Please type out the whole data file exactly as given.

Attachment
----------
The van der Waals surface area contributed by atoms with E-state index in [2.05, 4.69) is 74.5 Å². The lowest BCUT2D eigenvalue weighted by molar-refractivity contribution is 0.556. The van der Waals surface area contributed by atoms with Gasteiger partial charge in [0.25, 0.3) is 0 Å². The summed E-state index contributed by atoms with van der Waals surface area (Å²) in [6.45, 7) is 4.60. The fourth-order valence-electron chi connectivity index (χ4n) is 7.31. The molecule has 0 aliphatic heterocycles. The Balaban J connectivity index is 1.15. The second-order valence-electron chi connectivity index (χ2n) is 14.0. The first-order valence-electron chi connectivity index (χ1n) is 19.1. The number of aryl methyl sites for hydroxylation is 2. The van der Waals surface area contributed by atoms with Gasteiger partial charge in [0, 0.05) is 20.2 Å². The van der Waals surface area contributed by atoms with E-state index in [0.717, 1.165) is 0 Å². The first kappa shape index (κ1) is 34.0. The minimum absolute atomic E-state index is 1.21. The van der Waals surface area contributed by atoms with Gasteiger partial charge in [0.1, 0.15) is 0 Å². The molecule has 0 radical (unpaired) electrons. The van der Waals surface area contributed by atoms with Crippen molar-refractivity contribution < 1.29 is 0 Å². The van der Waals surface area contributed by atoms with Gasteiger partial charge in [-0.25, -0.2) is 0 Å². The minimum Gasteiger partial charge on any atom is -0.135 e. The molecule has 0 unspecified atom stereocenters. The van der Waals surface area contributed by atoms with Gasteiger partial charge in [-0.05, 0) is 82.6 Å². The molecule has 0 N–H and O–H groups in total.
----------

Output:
The van der Waals surface area contributed by atoms with E-state index in [2.05, 4.69) is 74.5 Å². The lowest BCUT2D eigenvalue weighted by molar-refractivity contribution is 0.556. The van der Waals surface area contributed by atoms with Gasteiger partial charge in [0.25, 0.3) is 0 Å². The summed E-state index contributed by atoms with van der Waals surface area (Å²) in [6.45, 7) is 4.60. The fourth-order valence-electron chi connectivity index (χ4n) is 7.31. The molecule has 0 aliphatic heterocycles. The Balaban J connectivity index is 1.15. The second-order valence-electron chi connectivity index (χ2n) is 14.0. The first-order valence-electron chi connectivity index (χ1n) is 19.1. The number of aryl methyl sites for hydroxylation is 2. The van der Waals surface area contributed by atoms with Gasteiger partial charge in [0, 0.05) is 20.2 Å². The van der Waals surface area contributed by atoms with E-state index in [0.717, 1.165) is 0 Å². The first kappa shape index (κ1) is 34.0. The minimum absolute atomic E-state index is 1.21. The van der Waals surface area contributed by atoms with Gasteiger partial charge in [0.1, 0.15) is 0 Å². The molecule has 0 radical (unpaired) electrons. The van der Waals surface area contributed by atoms with Crippen molar-refractivity contribution < 1.29 is 0 Å². The van der Waals surface area contributed by atoms with Gasteiger partial charge in [-0.25, -0.2) is 0 Å². The minimum Gasteiger partial charge on any atom is -0.135 e. The molecule has 0 unspecified atom stereocenters. The van der Waals surface area contributed by atoms with Gasteiger partial charge in [-0.05, 0) is 82.6 Å². The molecule has 0 N–H and O–H groups in total.